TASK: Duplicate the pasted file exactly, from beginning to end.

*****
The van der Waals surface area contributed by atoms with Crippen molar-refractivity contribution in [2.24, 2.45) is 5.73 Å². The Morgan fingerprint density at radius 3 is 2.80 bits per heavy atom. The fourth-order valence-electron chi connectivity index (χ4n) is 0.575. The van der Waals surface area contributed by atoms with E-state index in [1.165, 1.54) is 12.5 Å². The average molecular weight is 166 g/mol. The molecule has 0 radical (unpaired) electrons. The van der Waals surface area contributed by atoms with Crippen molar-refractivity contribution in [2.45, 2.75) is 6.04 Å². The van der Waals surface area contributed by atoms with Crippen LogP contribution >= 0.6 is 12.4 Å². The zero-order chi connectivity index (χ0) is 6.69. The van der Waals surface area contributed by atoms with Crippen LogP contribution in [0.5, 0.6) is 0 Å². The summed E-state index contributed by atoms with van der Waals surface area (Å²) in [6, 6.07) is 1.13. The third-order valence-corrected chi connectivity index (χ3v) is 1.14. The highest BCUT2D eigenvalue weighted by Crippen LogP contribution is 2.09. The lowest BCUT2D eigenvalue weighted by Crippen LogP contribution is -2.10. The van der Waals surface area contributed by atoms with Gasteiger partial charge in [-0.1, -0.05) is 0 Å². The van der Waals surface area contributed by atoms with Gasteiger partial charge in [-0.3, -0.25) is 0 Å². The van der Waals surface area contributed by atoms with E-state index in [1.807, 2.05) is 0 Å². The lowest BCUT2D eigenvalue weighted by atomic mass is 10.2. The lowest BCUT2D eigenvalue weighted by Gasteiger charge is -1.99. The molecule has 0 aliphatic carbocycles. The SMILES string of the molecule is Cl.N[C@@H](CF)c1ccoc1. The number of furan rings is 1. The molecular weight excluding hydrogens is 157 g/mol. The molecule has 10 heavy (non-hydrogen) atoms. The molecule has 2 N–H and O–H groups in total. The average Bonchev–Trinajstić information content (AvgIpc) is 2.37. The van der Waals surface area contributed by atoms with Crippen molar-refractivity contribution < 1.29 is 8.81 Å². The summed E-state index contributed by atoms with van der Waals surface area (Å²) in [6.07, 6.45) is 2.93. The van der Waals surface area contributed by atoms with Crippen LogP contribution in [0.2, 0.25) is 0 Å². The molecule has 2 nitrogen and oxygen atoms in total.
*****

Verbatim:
The van der Waals surface area contributed by atoms with Crippen molar-refractivity contribution in [2.24, 2.45) is 5.73 Å². The Morgan fingerprint density at radius 3 is 2.80 bits per heavy atom. The fourth-order valence-electron chi connectivity index (χ4n) is 0.575. The van der Waals surface area contributed by atoms with E-state index in [1.165, 1.54) is 12.5 Å². The average molecular weight is 166 g/mol. The molecule has 0 radical (unpaired) electrons. The van der Waals surface area contributed by atoms with Crippen molar-refractivity contribution in [2.45, 2.75) is 6.04 Å². The van der Waals surface area contributed by atoms with Crippen LogP contribution >= 0.6 is 12.4 Å². The zero-order chi connectivity index (χ0) is 6.69. The van der Waals surface area contributed by atoms with Crippen LogP contribution in [0.5, 0.6) is 0 Å². The summed E-state index contributed by atoms with van der Waals surface area (Å²) in [6, 6.07) is 1.13. The third-order valence-corrected chi connectivity index (χ3v) is 1.14. The highest BCUT2D eigenvalue weighted by Crippen LogP contribution is 2.09. The lowest BCUT2D eigenvalue weighted by Crippen LogP contribution is -2.10. The van der Waals surface area contributed by atoms with Gasteiger partial charge in [-0.1, -0.05) is 0 Å². The van der Waals surface area contributed by atoms with Gasteiger partial charge in [-0.3, -0.25) is 0 Å². The van der Waals surface area contributed by atoms with E-state index in [1.807, 2.05) is 0 Å². The lowest BCUT2D eigenvalue weighted by atomic mass is 10.2. The lowest BCUT2D eigenvalue weighted by Gasteiger charge is -1.99. The molecule has 0 aliphatic carbocycles. The SMILES string of the molecule is Cl.N[C@@H](CF)c1ccoc1. The number of furan rings is 1. The molecular weight excluding hydrogens is 157 g/mol. The molecule has 10 heavy (non-hydrogen) atoms. The molecule has 2 N–H and O–H groups in total. The average Bonchev–Trinajstić information content (AvgIpc) is 2.37. The van der Waals surface area contributed by atoms with Crippen molar-refractivity contribution < 1.29 is 8.81 Å². The summed E-state index contributed by atoms with van der Waals surface area (Å²) in [6.07, 6.45) is 2.93. The van der Waals surface area contributed by atoms with Crippen LogP contribution in [0.2, 0.25) is 0 Å². The molecule has 2 nitrogen and oxygen atoms in total.